Padre Nicholas Balli, for whom Padre Island gets its name, was the first European to bring ranching to the Island.

He and his nephew Juan founded El Rancho Santa Cruz de Buena Vista (later known as the Lost City), where they kept cattle, horses and mules. The actual ranch and outbuildings, located about 26 miles north of the Island’s southern tip, were little more than thatched huts known as jacals. Because of its natural fences of water, the Island was a perfect spot for raising livestock.
For many years before and during Balli’s ownership, the Island was called various names including Amichel, Isla Blanca, La Florida, Isla Malhado, Isla de Boyan, Ysla del Vallin and Isla de Santiago.
In his will, written in 1811, Padre Balli stated that he owned 1,000 head of cattle. In addition to his large herds of cattle the Padre also built the first church on the Island for the conversion of the Karankawa Indians and for the benefit of the ranch hands and their families.
Ironically, Balli never lived on the Island that bears his name today. He left the day-to-day operations of the ranch to his nephew Juan, who also held title to a sizable amount of the Island. The Padre spent most of his time on the mainland ministering to the spiritual and material needs of his people.
Padre Balli died on April 16, 1829 and was buried near Matamoros. Juan operated the ranch until the storm of 1844, after which he moved to the mainland. The ranch was abandoned, but only a few short years would pass before its new occupants arrived on the scene.
The first reference to the name of Padre Island was in the April 24, 1841 edition of a British publication by the name of “The Old London Newspaper.” In its news from Mexico the editor wrote:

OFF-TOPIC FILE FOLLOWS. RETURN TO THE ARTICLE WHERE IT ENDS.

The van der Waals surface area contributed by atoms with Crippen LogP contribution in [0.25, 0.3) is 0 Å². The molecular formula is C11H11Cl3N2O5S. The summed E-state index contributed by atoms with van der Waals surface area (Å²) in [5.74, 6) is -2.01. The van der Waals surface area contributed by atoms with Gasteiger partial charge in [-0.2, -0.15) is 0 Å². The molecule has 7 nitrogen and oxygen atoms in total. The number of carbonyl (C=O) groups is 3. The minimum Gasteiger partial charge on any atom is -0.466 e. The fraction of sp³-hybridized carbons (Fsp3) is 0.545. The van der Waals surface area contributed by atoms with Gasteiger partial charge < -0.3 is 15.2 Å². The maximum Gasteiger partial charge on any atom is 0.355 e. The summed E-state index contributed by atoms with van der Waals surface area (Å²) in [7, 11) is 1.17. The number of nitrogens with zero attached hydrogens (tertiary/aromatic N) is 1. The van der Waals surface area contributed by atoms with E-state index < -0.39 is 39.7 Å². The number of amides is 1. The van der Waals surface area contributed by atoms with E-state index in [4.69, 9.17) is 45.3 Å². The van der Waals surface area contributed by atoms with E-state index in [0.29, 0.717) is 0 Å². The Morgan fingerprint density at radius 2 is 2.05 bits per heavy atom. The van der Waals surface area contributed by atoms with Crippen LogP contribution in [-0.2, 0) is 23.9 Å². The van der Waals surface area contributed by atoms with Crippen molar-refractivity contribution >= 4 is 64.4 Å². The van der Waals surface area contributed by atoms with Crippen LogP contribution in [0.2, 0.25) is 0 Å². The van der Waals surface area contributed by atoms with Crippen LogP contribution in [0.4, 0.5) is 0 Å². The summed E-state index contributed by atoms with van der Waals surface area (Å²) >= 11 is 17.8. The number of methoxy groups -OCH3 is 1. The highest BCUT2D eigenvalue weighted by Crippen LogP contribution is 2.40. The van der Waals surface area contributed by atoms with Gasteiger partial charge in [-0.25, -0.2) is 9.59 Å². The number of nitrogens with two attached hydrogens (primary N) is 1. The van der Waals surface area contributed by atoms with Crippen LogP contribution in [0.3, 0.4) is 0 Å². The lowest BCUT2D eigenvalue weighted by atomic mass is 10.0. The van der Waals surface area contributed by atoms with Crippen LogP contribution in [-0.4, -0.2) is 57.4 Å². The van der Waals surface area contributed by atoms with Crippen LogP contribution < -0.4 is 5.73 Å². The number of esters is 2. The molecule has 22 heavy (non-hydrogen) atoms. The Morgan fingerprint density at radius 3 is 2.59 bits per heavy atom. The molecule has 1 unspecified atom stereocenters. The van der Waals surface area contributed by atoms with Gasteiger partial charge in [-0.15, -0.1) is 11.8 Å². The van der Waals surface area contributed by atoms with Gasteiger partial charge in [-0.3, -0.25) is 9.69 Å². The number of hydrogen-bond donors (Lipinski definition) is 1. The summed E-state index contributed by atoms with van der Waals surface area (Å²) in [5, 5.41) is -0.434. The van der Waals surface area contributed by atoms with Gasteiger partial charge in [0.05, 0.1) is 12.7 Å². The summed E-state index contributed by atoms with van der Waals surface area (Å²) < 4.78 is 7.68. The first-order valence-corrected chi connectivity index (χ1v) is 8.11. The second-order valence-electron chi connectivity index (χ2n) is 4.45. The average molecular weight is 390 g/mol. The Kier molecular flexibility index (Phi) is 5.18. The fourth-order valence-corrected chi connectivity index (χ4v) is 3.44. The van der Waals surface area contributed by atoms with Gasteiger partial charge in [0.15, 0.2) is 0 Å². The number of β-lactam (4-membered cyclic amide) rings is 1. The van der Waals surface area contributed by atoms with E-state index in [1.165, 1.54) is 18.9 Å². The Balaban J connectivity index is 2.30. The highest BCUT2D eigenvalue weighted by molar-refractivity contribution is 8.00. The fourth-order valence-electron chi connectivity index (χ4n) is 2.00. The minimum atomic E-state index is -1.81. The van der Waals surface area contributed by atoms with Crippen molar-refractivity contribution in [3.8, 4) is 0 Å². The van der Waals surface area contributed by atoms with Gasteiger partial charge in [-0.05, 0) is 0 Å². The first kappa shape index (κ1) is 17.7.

“Notes from Matamoras bring no news of importance. All was quiet there, and the talk of a war for the re-conquest of Texas had ceased. Three Texans who had served with General Canales were killed on Padre’s Island.”
(A force of about fifty men, the entire company of Minute Men of San Patricio, and a few volunteers from Gonzales had staged a surprise raid to the southern tip of the Padre’s Island. A Mexican captain and nine soldiers stationed at a rancho were captured and taken back to San Patricio to await a prisoner exchange for some Texians being held in Matamoros. Statements made by the prisoners and a group of Irish settlers living on the extreme southern tip of the Island confirmed the Mexican forces numbered only 100 regular infantry stationed in Matamoros and a handful posted throughout the interior.)
The name stuck and by 1844 the Island was almost exclusively referred to as Padre Island.
On April 10, 1973 Island residents voted for incorporation. Of the 158 votes cast, 128 were in favor of incorporation while 28 were against. Two ballots were not counted according to said election returns, because of their being illegible, and that therefore, a majority of the votes cast were in favor of incorporation. Thus the Town of South Padre Island was born.
Today, a statue of Padre Balli with outstretched arms stands at the eastern foot of the Queen Isabella Memorial Causeway greeting all who arrive.

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The Coastal Current

Steve Hathcock